# Formal Semiotic Zoo

The World-Famous UC San-Diego Semiotic Zoo  was designed to present a collection of semiotically challenged samples of the academic discourse (announced as "captured live in the academic jungles" :). My idea is to create here a special  branch for collecting funny samples of  (i) quasi-formal academic discourse, which only looks formal but turns out  senseless under a more careful consideration; and (ii) dual samples of  quasi-reasonable discourse about precise subjects, which only looks reasonable but turns out senseless  under an evident and straightforward formalization.  During my wandering in the notational jungles of computer science literature, I've encountered  amazing exhibits of both types of creatures, which could be interesting for the  general public.

A typical example of quasi-reasonable discourse (which I encountered more than once in computer science papers) is a half-page or so reasoning, which, after an evident and direct formalization, turns out to be a "proof" that the ordinary subset relation is transitive: If A Ì B and B Ì C, then A Ì C.  Its "dual twin" is a popular in conceptual modeling of  90s construct of may-be relationship between entities, postulated  to be transitive: statements A may-be B and B may-be C for concepts A,B,C  (for example, Student, Employee, Patient) imply A may-be C. However, a bit more careful analysis reveals  the following: normally, extensions of concepts are assumed to be disjoint by default, [[A]] Ç [[B]] = Æ, while the statement A may-be B means the possibility [[A]] Ç [[B]] ¹Æ (for some states of the system). Note, however, that [[A]] Ç [[B]] ¹Æ  and [[B]] Ç [[C]] ¹ Æ do not necessarily imply that [[A]] Ç [[C]] ¹ Æ.

There are more interesting exhibits  in my archive but their presentation needs more space. Consider, for example, the following one taken from a  big article published in ACM TODS in 1999:

What the authors actually want to say is almost what they wrote above but the target of the mapping A, or W in the example, is a two-element set P= {0,1} rather than vague "statement regarding A".  Indeed, in syntax we have predicate formulas like works-for(p,c,d), whose semantic meaning are predicate mappings like

[[works-for]]: T1 ´ T2 ´ D ® {0,1}

making formulas relations of the corresponding arity. Thus, in the example above, P is a set {0,1} and W is a set of triples (p,c,d) (constituting, probably, what the authors call statements) for which W(p,c,d) = 1.  In other words, W  is a ternary relation presented by its characteristic function. This simple construction is explained in any undergraduate textbook on logic. Contrary to that, the authors say that the target set of the mapping W, the set P,  is a set of statement, that is, a relation, thus coming to an absurd. This absurd is further cast into a bold statement:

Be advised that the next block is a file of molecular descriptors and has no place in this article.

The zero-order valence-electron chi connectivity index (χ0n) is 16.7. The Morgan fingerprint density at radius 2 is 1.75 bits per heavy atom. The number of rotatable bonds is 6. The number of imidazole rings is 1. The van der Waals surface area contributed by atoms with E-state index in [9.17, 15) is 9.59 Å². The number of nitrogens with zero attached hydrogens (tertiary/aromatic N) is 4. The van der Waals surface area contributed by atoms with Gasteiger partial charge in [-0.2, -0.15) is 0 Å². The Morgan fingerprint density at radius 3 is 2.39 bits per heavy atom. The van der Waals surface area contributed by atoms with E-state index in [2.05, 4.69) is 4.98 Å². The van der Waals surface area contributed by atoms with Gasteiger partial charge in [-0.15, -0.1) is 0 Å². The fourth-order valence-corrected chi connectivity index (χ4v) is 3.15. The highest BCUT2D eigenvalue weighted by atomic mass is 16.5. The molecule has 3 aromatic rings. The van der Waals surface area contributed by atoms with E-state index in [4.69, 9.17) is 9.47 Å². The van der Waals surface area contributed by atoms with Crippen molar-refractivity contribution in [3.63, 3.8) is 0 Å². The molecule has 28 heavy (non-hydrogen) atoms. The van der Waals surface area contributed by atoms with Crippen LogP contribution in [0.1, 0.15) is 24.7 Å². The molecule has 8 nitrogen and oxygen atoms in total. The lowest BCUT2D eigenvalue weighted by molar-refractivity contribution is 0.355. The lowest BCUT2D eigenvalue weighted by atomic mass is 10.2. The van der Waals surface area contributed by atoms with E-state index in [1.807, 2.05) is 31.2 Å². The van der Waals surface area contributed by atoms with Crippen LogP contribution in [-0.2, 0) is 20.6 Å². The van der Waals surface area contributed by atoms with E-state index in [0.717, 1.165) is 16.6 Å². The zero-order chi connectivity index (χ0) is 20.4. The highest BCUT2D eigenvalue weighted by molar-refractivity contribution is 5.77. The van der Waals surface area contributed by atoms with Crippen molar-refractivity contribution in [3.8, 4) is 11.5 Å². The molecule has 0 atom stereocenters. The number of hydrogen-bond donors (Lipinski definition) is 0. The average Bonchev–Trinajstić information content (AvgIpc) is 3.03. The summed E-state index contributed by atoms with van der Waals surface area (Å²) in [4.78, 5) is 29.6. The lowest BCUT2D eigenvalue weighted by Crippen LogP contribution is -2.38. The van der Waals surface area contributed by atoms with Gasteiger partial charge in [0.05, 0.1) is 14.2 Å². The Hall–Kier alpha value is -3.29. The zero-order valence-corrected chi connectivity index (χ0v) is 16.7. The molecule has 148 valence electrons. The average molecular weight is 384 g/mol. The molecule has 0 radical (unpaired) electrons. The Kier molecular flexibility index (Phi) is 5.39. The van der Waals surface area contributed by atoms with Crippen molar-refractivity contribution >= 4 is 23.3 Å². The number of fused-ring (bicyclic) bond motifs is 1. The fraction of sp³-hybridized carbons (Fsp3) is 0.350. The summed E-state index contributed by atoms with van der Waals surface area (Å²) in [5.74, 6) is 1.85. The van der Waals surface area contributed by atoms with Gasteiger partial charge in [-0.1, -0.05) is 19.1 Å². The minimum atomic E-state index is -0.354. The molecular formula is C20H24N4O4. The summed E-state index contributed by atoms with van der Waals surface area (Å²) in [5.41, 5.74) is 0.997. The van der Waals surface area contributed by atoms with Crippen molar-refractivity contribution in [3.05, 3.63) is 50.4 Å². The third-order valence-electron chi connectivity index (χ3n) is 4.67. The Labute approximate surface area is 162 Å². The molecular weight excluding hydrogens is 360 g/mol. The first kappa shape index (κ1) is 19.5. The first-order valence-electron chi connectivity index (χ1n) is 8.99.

Working in this way with formalities, the authors formulate a set of rules for a reasonable entity-relationship (ER) modeling. As an example of their rules applications, they consider the ER-diagrams presented below on the left and show that it  does not satisfy the Rules. Then they rebuild the diagram according to the Rules and come to the diagram on the right. In a lengthy consideration, the authors then state that the diagram on the right is a correct  ER-model of the universe while the left diagram is deficient.

Although the way the authors work with formalities prepares the reader for anything possible, the result of their comparative analysis of the ER-diagrams is still astonishing: for anyone who really worked with ER-diagram in practical applications, the left diagram gives a quite transparent model of the universe while the right one looks really weird. Nevertheless, the authors so much believe in their Rules that ready to sacrifice even the ordinary common sense.  All this could be just a funny curious sample unless it were the contents of a big article published in a peer-reviewed and elite ACM TODS journal.

A nice sample of quasi-reasonable discourse can be found in an article published in an ACM Communications in 2004. A detailed (and I believe instructive) analysis of the sample can be found here  (look here for the article itself). I submitted it to CACM but they declined publishing saying that it was too long and technical. To make it readable, I rearranged the text into a short one-page article, Why 3D is Better than 2D for Representing Spatial Figures, demonstrating the essence of the exhibit in a transparent way.  It was not accepted either :)

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